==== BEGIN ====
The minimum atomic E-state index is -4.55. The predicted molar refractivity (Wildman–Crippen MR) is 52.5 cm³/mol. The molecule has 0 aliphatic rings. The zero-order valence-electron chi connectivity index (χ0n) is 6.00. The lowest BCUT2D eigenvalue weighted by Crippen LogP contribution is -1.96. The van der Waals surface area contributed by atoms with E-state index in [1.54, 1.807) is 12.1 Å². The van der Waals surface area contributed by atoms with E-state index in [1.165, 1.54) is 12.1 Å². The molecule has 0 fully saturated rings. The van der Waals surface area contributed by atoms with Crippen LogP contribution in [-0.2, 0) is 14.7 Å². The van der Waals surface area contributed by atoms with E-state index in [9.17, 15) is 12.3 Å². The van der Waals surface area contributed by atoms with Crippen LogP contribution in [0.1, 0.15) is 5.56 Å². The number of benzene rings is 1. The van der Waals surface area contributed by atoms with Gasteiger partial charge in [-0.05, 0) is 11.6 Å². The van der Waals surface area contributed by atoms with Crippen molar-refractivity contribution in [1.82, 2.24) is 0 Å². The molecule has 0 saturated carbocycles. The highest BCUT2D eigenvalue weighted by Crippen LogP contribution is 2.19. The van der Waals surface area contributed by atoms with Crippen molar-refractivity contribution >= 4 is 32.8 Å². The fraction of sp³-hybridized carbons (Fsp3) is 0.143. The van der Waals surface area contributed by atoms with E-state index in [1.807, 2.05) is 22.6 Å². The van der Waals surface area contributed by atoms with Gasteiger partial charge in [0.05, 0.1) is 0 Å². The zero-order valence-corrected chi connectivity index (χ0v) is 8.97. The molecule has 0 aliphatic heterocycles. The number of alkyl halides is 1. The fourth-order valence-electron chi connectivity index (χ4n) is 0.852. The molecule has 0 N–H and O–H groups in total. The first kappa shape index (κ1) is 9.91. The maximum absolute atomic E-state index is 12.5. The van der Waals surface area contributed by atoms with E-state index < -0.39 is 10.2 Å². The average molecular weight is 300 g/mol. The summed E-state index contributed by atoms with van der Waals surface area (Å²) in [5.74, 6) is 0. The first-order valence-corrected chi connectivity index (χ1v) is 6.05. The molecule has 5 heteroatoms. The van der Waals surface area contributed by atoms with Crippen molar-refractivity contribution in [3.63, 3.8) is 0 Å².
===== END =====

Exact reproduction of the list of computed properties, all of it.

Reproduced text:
The minimum atomic E-state index is -4.55. The predicted molar refractivity (Wildman–Crippen MR) is 52.5 cm³/mol. The molecule has 0 aliphatic rings. The zero-order valence-electron chi connectivity index (χ0n) is 6.00. The lowest BCUT2D eigenvalue weighted by Crippen LogP contribution is -1.96. The van der Waals surface area contributed by atoms with E-state index in [1.54, 1.807) is 12.1 Å². The van der Waals surface area contributed by atoms with E-state index in [1.165, 1.54) is 12.1 Å². The molecule has 0 fully saturated rings. The van der Waals surface area contributed by atoms with Crippen LogP contribution in [-0.2, 0) is 14.7 Å². The van der Waals surface area contributed by atoms with E-state index in [9.17, 15) is 12.3 Å². The van der Waals surface area contributed by atoms with Crippen LogP contribution in [0.1, 0.15) is 5.56 Å². The number of benzene rings is 1. The van der Waals surface area contributed by atoms with Gasteiger partial charge in [-0.05, 0) is 11.6 Å². The van der Waals surface area contributed by atoms with Crippen molar-refractivity contribution in [1.82, 2.24) is 0 Å². The molecule has 0 saturated carbocycles. The highest BCUT2D eigenvalue weighted by Crippen LogP contribution is 2.19. The van der Waals surface area contributed by atoms with Crippen molar-refractivity contribution >= 4 is 32.8 Å². The fraction of sp³-hybridized carbons (Fsp3) is 0.143. The van der Waals surface area contributed by atoms with E-state index in [1.807, 2.05) is 22.6 Å². The van der Waals surface area contributed by atoms with Gasteiger partial charge in [0.05, 0.1) is 0 Å². The zero-order valence-corrected chi connectivity index (χ0v) is 8.97. The molecule has 0 aliphatic heterocycles. The number of alkyl halides is 1. The fourth-order valence-electron chi connectivity index (χ4n) is 0.852. The molecule has 0 N–H and O–H groups in total. The first kappa shape index (κ1) is 9.91. The maximum absolute atomic E-state index is 12.5. The van der Waals surface area contributed by atoms with E-state index < -0.39 is 10.2 Å². The average molecular weight is 300 g/mol. The summed E-state index contributed by atoms with van der Waals surface area (Å²) in [5.74, 6) is 0. The first-order valence-corrected chi connectivity index (χ1v) is 6.05. The molecule has 5 heteroatoms. The van der Waals surface area contributed by atoms with Crippen molar-refractivity contribution in [3.63, 3.8) is 0 Å².